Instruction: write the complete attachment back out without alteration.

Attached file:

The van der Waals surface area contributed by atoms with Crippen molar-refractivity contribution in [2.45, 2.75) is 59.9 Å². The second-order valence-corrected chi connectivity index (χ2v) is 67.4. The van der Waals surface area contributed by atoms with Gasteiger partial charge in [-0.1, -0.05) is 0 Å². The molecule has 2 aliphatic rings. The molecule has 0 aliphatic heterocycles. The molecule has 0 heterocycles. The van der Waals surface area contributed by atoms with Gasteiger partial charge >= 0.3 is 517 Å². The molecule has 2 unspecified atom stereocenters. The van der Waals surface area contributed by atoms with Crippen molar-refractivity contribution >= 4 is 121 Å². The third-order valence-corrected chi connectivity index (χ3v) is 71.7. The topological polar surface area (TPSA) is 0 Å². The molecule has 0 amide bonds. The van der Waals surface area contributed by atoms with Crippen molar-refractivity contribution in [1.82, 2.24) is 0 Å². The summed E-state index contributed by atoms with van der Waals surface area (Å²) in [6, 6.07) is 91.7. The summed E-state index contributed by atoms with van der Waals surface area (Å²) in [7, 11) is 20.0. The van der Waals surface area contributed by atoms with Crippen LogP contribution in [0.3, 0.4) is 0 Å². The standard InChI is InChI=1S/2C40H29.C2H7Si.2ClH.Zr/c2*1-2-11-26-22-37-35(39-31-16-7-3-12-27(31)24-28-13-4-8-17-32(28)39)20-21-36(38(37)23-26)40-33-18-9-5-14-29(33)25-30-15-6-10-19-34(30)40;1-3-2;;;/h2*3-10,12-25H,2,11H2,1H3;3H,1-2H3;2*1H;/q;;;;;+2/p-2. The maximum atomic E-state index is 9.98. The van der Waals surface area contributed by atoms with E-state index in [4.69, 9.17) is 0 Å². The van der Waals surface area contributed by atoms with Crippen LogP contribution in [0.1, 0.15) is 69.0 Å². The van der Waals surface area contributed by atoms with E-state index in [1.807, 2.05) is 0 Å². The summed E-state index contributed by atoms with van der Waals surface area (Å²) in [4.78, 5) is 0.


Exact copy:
The van der Waals surface area contributed by atoms with Crippen molar-refractivity contribution in [2.45, 2.75) is 59.9 Å². The second-order valence-corrected chi connectivity index (χ2v) is 67.4. The van der Waals surface area contributed by atoms with Gasteiger partial charge in [-0.1, -0.05) is 0 Å². The molecule has 2 aliphatic rings. The molecule has 0 aliphatic heterocycles. The molecule has 0 heterocycles. The van der Waals surface area contributed by atoms with Gasteiger partial charge >= 0.3 is 517 Å². The molecule has 2 unspecified atom stereocenters. The van der Waals surface area contributed by atoms with Crippen molar-refractivity contribution >= 4 is 121 Å². The third-order valence-corrected chi connectivity index (χ3v) is 71.7. The topological polar surface area (TPSA) is 0 Å². The molecule has 0 amide bonds. The van der Waals surface area contributed by atoms with Crippen molar-refractivity contribution in [1.82, 2.24) is 0 Å². The summed E-state index contributed by atoms with van der Waals surface area (Å²) in [6, 6.07) is 91.7. The summed E-state index contributed by atoms with van der Waals surface area (Å²) in [7, 11) is 20.0. The van der Waals surface area contributed by atoms with Crippen LogP contribution in [0.3, 0.4) is 0 Å². The standard InChI is InChI=1S/2C40H29.C2H7Si.2ClH.Zr/c2*1-2-11-26-22-37-35(39-31-16-7-3-12-27(31)24-28-13-4-8-17-32(28)39)20-21-36(38(37)23-26)40-33-18-9-5-14-29(33)25-30-15-6-10-19-34(30)40;1-3-2;;;/h2*3-10,12-25H,2,11H2,1H3;3H,1-2H3;2*1H;/q;;;;;+2/p-2. The maximum atomic E-state index is 9.98. The van der Waals surface area contributed by atoms with E-state index in [4.69, 9.17) is 0 Å². The van der Waals surface area contributed by atoms with Crippen LogP contribution in [0.1, 0.15) is 69.0 Å². The van der Waals surface area contributed by atoms with E-state index in [1.807, 2.05) is 0 Å². The summed E-state index contributed by atoms with van der Waals surface area (Å²) in [4.78, 5) is 0.